Hawaii and Maryland reject stupid meters

By Mark Niesse

July 28, 2010 – 11:02 AM

HONOLULU (AP) – Hawaii regulators have rejected plans for a broad expansion of smart grid electric technology that would have been paid for by residents and businesses.
Hawaiian Electric Co., the state’s primary utility, had envisioned a $115 million smart grid project reaching 451,000 locations on Oahu, Maui and the Big Island. But the utility’s proposal fell apart when the Hawaii Public Utilities Commission on Monday denied a request for expanded testing of the technology on Oahu.
The “smart grid” concept relies on installing new electric meters that can wirelessly communicate with the utility, allowing it to better distribute power and handle additional renewable energy.
“Our office was concerned that the investment would be made but ratepayers wouldn’t see the benefits,” said Dean Nishina, executive director for the state Division of Consumer Advocacy.
The utility should create a comprehensive plan for upgrading the electric grid before it makes another attempt to use ratepayer money to put advanced electric meters in homes and businesses, according to the PUC’s ruling.
“They want to see the smart grid roadmap first,” said Peter Rosegg, spokesman for Hawaiian Electric. “It’s not a big setback. … They’re saying, ‘Let’s do it in a more deliberative manner.'”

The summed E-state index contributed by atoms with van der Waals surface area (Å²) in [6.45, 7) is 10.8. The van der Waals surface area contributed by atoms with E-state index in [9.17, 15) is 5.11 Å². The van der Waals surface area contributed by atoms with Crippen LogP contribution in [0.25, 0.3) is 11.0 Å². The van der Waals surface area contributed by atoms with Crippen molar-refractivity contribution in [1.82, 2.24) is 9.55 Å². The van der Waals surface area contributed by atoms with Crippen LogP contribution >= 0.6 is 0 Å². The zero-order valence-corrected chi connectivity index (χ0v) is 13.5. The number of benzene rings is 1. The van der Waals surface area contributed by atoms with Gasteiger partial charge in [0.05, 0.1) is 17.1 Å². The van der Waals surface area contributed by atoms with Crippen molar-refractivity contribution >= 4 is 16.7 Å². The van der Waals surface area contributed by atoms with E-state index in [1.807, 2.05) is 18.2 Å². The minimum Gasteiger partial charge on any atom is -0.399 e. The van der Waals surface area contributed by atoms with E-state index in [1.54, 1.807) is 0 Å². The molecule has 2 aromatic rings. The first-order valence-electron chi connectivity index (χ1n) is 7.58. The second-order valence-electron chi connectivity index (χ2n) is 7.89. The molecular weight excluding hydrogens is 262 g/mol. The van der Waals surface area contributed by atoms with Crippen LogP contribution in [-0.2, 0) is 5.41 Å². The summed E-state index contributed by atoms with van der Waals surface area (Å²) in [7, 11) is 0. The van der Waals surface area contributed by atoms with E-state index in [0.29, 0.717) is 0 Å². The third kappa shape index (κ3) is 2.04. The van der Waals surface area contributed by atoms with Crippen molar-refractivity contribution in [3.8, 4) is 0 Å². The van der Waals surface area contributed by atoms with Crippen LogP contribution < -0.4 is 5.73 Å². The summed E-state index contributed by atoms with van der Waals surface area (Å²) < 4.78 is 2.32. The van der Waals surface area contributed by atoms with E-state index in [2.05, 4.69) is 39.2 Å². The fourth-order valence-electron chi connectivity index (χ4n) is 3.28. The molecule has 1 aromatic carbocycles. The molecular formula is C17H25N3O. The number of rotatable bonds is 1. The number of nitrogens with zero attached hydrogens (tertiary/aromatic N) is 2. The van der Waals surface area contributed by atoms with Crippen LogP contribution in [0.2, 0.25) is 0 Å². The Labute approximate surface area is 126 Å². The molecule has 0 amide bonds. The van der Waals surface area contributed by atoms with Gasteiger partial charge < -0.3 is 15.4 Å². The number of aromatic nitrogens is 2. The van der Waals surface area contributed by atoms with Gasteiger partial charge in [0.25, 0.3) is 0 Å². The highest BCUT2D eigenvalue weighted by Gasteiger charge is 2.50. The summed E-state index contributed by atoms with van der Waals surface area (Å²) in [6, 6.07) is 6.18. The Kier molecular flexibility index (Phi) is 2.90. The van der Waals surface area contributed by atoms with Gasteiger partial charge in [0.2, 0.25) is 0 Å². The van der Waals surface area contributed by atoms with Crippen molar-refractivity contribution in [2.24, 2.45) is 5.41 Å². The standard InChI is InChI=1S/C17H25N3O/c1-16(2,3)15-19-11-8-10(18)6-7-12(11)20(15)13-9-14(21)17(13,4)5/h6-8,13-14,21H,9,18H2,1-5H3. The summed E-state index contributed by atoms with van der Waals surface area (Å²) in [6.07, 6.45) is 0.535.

Opponents of Hawaiian Electric’s smart grid proposal said they’re not convinced the state should invest so much money on smart grid technology when other options may be more practical.
“Shouldn’t we start by asking, ‘What are the best choices, how much do they all cost?’ instead of, ‘Here’s the one we really like and here’s everything good about it?'” said Mark Duda, president of the Hawaii Solar Energy Association.
Hawaii leaders could consider ways to use more decentralized power, such as rooftop solar panels, before the state spends on a costly smart grid system controlled by the electric utility, said Henry Curtis of the environmental group Life of the Land.


Moreover, we are persuaded that some of the Company’s most vulnerable residential customers, such as low-income households, elderly customers, customers with medical needs for electricity that cannot be shifted to off-peak hours, or other customers who are “stay at home” are less likely to realize the potential benefits of TOU pricing than would the “average” residential customer….

Therefore, we invite BGE to submit an alternative proposal that mitigates and more fairly allocates between the Company and its customers the risk that the reality of this project will not reflect the projections BGE has provided to this Commission. We also expect any alternative proposal to include a revised business case that addresses both opt-in and opt-out TOU scenarios as well as the detailed customer education plan we have outlined above.

Elizabeth Kelley, MHA
Director, Electromagnetic Safety Alliance, Inc.
Co-Coordinator, Arizonans for Safer Utility Infrastructure

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